All Systems Are Go for NOAA to Release an Unmanned Aircraft Within a Hurricane


Dr. Joe Cione of AOML's Hurricane Research Division displays the Coyote UAV
Dr. Joe Cione of AOML’s Hurricane Research Division
displays the Coyote UAV (Credit NOAA/AOML)

NOAA hurricane hunters are prepared to enter a new chapter in the use of unmanned aircraft systems: deploying an unmanned aircraft from an airplane inside a hurricane. Starting on September 14, 2014, NOAA’s hurricane hunting manned aircraft fleet will fly into position to observe any developing tropical systems in the Atlantic using this new tool. The Coyote unmanned aircraft will be the first unmanned aircraft deployed directly inside a hurricane from NOAA hurricane hunter aircraft. The goal of the Coyote is to collect temperature, pressure and wind observations below 3,000 feet, where manned aircraft can not fly safely.

The Coyote UAS is ready to launch out of the P3.
The Coyote UAS is
ready to launch.
(Credit: NOAA/AOML)  

Post-Hurricane Sandy federal funding, the Disaster Relief Appropriations Act of 2013, provided NOAA with the opportunity to test this new technology in hopes of better understanding and evaluating how storms evolve and intensify.

This new unmanned aircraft will do just that.  The Navy originally designed the Coyote for maritime surveillance. NOAA is using it now for hurricane science.

During the 2014 hurricane season, the Small Unmanned Aircraft Vehicle Experiment will test the capability of the Coyote in storms, observing how well it handles severe winds and the harsh hurricane environment.

Scientists aboard NOAA’s P-3 Orion aircraft will deploy the seven-pound unmanned aircraft from a free fall chute in the belly of the plane. The Coyote is designed to then

Chute on P3 used to launch the Coyote.
Chute on P3 used to launch the Coyote.
(Credit: NOAA/AOML)  

open its six-foot wingspan and fly through the storm. It can be controlled from miles away but will be piloted by scientists onboard the P-3s. Its relative lightweight design requires the Coyote to fly with the wind currents, but it will be directed up, down, and sideways to navigate specific flight patterns to measure the storm’s inner core and storm activity at the lowest altitudes.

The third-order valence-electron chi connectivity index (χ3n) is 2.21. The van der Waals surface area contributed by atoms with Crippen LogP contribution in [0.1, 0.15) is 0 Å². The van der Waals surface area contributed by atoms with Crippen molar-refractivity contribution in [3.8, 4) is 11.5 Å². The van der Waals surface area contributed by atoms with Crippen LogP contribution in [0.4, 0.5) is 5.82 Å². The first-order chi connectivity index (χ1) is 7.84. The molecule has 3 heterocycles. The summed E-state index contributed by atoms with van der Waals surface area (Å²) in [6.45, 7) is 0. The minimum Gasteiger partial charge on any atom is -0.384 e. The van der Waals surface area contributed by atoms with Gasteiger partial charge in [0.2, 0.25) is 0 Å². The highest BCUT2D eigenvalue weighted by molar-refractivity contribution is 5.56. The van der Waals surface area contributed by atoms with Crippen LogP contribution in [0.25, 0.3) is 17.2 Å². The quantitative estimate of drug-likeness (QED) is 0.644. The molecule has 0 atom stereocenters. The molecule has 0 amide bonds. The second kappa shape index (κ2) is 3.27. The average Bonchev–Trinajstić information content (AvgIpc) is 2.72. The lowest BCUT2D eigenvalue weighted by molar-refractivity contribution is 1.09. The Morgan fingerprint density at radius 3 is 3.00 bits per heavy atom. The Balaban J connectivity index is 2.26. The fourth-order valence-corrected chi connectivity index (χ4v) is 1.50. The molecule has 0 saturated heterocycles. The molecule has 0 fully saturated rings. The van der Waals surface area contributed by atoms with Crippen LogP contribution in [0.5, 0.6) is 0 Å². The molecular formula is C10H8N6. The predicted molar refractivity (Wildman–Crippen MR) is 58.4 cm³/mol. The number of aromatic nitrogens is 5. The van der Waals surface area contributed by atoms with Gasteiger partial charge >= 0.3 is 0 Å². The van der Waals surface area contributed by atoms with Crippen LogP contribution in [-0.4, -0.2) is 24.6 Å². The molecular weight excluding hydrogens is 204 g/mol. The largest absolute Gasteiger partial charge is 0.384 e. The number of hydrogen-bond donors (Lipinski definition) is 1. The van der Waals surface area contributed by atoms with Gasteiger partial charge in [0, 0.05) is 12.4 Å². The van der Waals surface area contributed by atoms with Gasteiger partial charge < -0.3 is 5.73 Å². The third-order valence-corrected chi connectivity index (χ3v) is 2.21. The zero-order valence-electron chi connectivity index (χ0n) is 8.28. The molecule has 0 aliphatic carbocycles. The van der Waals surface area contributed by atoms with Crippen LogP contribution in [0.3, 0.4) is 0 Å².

Hurricanes are fueled by warm ocean water, and vital information needed to better understand and predict intensity change may rest close to the sea surface where manned aircraft cannot fly. With its ability to fly for up to two hours in this region, the Coyote will provide much more complete data than traditional air-deployed weather instruments, called dropsondes.

NOAA conducted a test-launch of the coyote from the NOAA P-3 aircraft in early September. That successful flight demonstrated the capability of the unmanned aircraft to exit the aircraft, spread its wings, execute flight maneuvers at the commend of a pilot on the P-3, and collect and transmit meteorological observations back to the P-3.

The crew monitors the in-flight Coyote UAS from the piloting station on the P3.
The crew monitors the in-flight Coyote UAS from the
piloting station on the P3. (Credit: NOAA/AOML)

In addition to providing support for testing  new technologies, the Disaster Relief Appropriations Act of 2013 also provided funding to assess of the value of incorporating data from these and other instruments to hurricane forecast models. NOAA’s Atlantic Oceanographic and Meteorological Lab  will evaluate how such ocean observations can best improve hurricane forecasts of track and intensity change.

Originally Published in September 2014 by Shannon Jones